If you are an indoor grower, on the other hand, it is much trickier. Although it depends on the individual marijuana strain, most weed types fare well in temperatures of between 65-80 degrees Fahrenheit. Keep humidity at around 60-65% during the vegetative stage, and lower it by 10-15% during flowering. Invest in a hygrometer and thermometer, which you can use to check humidity and temperature levels regularly.
Use temperature control and ventilation to keep everything balanced. With non-organic systems such as hydroponics, maintaining the right nutrient levels is a burden. You’ll be pleased to know that it isn’t the case with organic cannabis.
What Should You Feed Your Organic Cannabis?
Hydroponics mainly involves deciding which nutrients to use, with an emphasis on finding the right ratio. On the other hand, using the right water is essential when growing organic cannabis. We advise you to steer clear of tap water. Many municipal supplies are laden with chemicals, such as fluoride, that kill ‘good’ bacteria in the soil.
According to a NDRC report, approximately 77 million Americans are served by water systems that report violations of the 2015 Safe Drinking Act. It is safe to say that this water is also not suitable for plants. For the record, Texas, Florida, and Pennsylvania had the most offenses.
Experts recommend investing in a reverse osmosis (RO) system. A RO system purifies water, making it safe for you and your marijuana plants to drink. RO systems remove pollutants such as fluoride, sulfates, bacteria, pesticides, and much more from the water.
Aside from clean water, organic supplements can make a massive difference in the growing process. Aerated compost teas are excellent because they reintroduce living microorganisms to your soil. As a result, processes such as fighting pathogens, and turning them into nutrients, take place.
Mycorrhizal fungi can be added to soil because they boost nutrient and water intake at the roots of your organic plants. You can add a small sprinkling of these beneficial fungi to the soil at the beginning of the vegetative stage. This can help you achieve a more favorable result.
Marijuana requires Nitrogen (N), Phosphorus (P), and Potassium (K), throughout the growing process. As a rule of thumb, plants need more nitrogen during the vegetative stage and more phosphorus during flowering. It is also a good idea not to add nutrients two weeks before harvesting to avoid a nasty fertilizer taste. Don’t forget secondary nutrients such as calcium, manganese, and magnesium. Carbon dioxide is also essential.
When you add synthetic supplements, you must remember that they work on a ‘supply-lock’ basis. What this means is that they continue providing nutrients until the plant stops allowing them. The excess passes through the soil and drains off with water. With organic soils, you don’t need additional supplements because your plants already have everything they need.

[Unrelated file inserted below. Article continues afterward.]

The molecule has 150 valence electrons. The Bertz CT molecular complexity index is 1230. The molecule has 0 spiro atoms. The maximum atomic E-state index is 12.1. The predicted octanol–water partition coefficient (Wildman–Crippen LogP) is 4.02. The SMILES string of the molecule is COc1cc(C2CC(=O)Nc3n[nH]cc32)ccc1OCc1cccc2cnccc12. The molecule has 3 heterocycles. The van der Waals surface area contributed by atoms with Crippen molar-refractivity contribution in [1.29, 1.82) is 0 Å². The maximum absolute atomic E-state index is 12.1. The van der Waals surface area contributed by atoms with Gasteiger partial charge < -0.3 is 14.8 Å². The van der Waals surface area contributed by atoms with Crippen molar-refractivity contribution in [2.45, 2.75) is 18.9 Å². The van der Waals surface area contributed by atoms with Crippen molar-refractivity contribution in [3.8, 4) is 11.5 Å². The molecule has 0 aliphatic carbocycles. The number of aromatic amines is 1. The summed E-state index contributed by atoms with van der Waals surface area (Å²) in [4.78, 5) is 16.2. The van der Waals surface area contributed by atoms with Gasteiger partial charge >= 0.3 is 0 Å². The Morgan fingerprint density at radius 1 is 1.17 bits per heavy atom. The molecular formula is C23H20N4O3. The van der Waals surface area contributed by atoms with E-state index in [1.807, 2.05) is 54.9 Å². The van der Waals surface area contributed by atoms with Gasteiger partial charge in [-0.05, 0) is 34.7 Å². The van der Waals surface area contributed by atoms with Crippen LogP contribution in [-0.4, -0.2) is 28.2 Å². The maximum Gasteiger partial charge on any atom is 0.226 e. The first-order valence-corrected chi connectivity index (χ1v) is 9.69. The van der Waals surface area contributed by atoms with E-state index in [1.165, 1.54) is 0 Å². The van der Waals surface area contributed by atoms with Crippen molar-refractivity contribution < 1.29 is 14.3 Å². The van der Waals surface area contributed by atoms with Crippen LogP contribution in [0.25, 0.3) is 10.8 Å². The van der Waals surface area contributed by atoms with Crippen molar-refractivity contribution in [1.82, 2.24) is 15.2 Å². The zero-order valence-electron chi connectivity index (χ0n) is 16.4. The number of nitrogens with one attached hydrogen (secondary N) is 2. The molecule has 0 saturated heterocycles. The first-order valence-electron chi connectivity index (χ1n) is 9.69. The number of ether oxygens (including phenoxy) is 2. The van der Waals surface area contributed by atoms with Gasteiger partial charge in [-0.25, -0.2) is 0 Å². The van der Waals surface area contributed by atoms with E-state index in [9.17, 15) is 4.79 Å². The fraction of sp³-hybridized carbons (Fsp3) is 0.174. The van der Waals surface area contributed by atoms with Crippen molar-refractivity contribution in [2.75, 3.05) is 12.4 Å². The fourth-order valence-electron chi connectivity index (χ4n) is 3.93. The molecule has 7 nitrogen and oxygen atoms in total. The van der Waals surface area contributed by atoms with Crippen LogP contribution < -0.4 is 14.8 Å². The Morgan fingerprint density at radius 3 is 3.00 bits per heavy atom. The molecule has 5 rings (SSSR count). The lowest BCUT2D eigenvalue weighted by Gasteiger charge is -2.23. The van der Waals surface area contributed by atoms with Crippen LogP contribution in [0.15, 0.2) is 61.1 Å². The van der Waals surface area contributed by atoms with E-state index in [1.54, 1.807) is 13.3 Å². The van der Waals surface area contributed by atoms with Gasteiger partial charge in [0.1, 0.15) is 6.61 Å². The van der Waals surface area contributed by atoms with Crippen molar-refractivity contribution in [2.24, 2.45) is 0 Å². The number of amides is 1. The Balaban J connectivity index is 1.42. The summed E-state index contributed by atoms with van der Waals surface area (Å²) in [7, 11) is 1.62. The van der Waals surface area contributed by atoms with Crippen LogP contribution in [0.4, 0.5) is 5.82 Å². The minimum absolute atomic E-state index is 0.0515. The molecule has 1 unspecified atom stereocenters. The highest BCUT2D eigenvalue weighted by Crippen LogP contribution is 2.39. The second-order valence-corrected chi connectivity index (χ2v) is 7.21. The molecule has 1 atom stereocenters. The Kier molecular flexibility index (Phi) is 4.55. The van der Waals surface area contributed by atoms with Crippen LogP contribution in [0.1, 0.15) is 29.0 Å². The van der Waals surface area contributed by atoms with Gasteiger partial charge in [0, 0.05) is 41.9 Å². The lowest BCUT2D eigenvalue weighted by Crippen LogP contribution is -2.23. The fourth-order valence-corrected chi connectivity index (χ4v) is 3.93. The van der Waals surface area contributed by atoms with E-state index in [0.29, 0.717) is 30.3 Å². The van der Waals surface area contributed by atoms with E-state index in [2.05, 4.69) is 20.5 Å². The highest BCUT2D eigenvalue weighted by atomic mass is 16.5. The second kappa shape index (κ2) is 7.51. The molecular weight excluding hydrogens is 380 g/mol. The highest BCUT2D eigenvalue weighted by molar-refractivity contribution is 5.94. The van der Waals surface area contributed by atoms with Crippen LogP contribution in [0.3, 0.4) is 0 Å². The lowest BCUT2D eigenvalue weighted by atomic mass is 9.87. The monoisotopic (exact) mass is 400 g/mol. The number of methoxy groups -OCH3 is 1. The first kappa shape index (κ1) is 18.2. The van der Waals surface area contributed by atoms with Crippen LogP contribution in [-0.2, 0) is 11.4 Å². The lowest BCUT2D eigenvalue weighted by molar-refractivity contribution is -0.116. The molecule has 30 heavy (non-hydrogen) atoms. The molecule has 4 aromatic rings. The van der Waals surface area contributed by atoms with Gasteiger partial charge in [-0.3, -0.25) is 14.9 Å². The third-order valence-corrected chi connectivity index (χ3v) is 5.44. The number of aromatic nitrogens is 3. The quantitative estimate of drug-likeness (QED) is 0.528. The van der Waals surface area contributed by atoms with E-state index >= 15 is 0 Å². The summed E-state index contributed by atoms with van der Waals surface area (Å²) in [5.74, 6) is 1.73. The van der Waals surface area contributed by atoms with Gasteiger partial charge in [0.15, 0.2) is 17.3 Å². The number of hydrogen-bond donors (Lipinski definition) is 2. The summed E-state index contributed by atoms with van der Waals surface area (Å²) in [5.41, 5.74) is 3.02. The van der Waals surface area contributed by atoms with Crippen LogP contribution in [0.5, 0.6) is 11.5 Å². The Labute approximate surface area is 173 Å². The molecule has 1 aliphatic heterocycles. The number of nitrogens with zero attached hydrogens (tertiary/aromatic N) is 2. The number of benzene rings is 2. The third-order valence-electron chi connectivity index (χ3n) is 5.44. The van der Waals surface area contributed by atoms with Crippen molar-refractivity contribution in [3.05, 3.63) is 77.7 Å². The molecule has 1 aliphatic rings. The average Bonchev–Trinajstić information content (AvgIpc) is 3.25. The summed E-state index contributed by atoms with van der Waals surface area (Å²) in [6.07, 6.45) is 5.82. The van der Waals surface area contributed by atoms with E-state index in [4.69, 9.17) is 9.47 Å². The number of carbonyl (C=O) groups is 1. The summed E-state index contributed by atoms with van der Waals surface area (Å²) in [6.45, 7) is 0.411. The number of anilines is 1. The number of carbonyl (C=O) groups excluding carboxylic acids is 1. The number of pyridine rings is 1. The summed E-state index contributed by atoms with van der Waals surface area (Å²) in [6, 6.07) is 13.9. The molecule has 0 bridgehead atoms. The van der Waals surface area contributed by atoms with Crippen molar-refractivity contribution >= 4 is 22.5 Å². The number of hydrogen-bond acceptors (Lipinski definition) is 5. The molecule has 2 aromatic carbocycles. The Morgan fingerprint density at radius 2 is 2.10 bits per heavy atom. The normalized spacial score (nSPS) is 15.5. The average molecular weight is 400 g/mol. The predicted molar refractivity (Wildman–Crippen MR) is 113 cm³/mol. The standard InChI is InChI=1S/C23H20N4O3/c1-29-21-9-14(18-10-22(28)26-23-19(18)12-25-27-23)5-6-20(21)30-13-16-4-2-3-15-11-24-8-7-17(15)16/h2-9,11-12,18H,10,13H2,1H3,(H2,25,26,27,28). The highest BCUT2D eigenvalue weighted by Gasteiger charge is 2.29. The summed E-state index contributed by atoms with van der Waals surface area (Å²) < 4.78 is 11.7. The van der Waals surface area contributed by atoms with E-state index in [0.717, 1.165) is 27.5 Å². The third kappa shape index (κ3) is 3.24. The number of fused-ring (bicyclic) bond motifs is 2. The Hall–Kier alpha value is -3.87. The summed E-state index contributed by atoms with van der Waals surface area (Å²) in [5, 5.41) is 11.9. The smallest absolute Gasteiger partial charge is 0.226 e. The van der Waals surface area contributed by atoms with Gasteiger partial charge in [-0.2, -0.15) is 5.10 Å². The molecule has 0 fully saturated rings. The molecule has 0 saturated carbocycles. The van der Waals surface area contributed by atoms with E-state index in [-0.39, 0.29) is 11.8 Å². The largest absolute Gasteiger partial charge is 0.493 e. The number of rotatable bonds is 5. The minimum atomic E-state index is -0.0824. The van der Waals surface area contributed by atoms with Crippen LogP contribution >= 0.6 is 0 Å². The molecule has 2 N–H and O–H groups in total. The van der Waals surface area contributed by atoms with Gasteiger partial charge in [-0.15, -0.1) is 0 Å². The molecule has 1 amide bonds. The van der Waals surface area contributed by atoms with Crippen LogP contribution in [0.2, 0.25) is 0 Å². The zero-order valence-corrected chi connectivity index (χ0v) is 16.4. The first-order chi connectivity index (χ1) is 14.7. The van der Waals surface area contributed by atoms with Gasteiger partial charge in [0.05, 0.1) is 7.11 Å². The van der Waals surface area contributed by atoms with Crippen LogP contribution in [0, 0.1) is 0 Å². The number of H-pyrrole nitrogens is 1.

Organic Cannabis – Pest Control
We strongly urge you to refrain from using synthetic insecticides because you can ruin the taste of the crop. Also, inhaling these chemicals is very bad for your health. Unnatural pesticides damage the soil. If it is saturated with chemicals near harvest time, you face a desperate race against time to ‘flush’ the soil. If you don’t, then the crop is unusable.
Such soils also need to be tilled, tossed, or remixed if they are to be used next season. With organic soils, you are dealing with a living entity, which means no tilling, etc. is required. Just remove the root ball, add some mycorrhizal fungi, and the soil is ready to be used again!
As for dealing with pests, you have the option of creating homemade remedies. Sprays made with neem oil, in particular, are incredibly adept at killing pests and discouraging others. Other usable mixtures include garlic, coriander, and cinnamon. Bacillus thuringiensis, better known as BT, and diatomaceous earth, also known as DE, also work wonderfully against pests.
Companion planting is another great way to deal with pests. These are plants known for their ability to repel certain pests naturally. For example, marigolds are effective at dealing with aphids, while gnats hate basil and dill. Perform a quick search online, and you’ll find that there is a companion plant for almost every common pest.
Final Thoughts on Growing Organic Marijuana
Don’t succumb to the temptation of using synthetic fertilizers or pesticides. You probably think it is the ‘easier’ option, but it isn’t. Growing cannabis organically is easier than you think. It is also cheaper and ensures your soil isn’t filled with salt and chemicals. If there is too much salt or chemicals in your soil, they can cause a nutrient lockout. The result is nutrient deficiencies, lower yields, less potent buds, and cannabis that doesn’t taste right.
When you go organic, your soil will love the extra care and attention it receives.
It makes no sense to continue using synthetic ingredients when you can grow organic marijuana instead. Throughout history, cannabis was grown naturally, and as you can see from this guide, you don’t need that much expertise.
The explosion in marijuana growing in the United States means there is ample information available regarding growing organically. There is also a lot of information which lets you know the necessary tools and ingredients that you’ll need. In the end, you get better tasting cannabis that’s likely to be more potent and save money in the bargain. What’s not to like?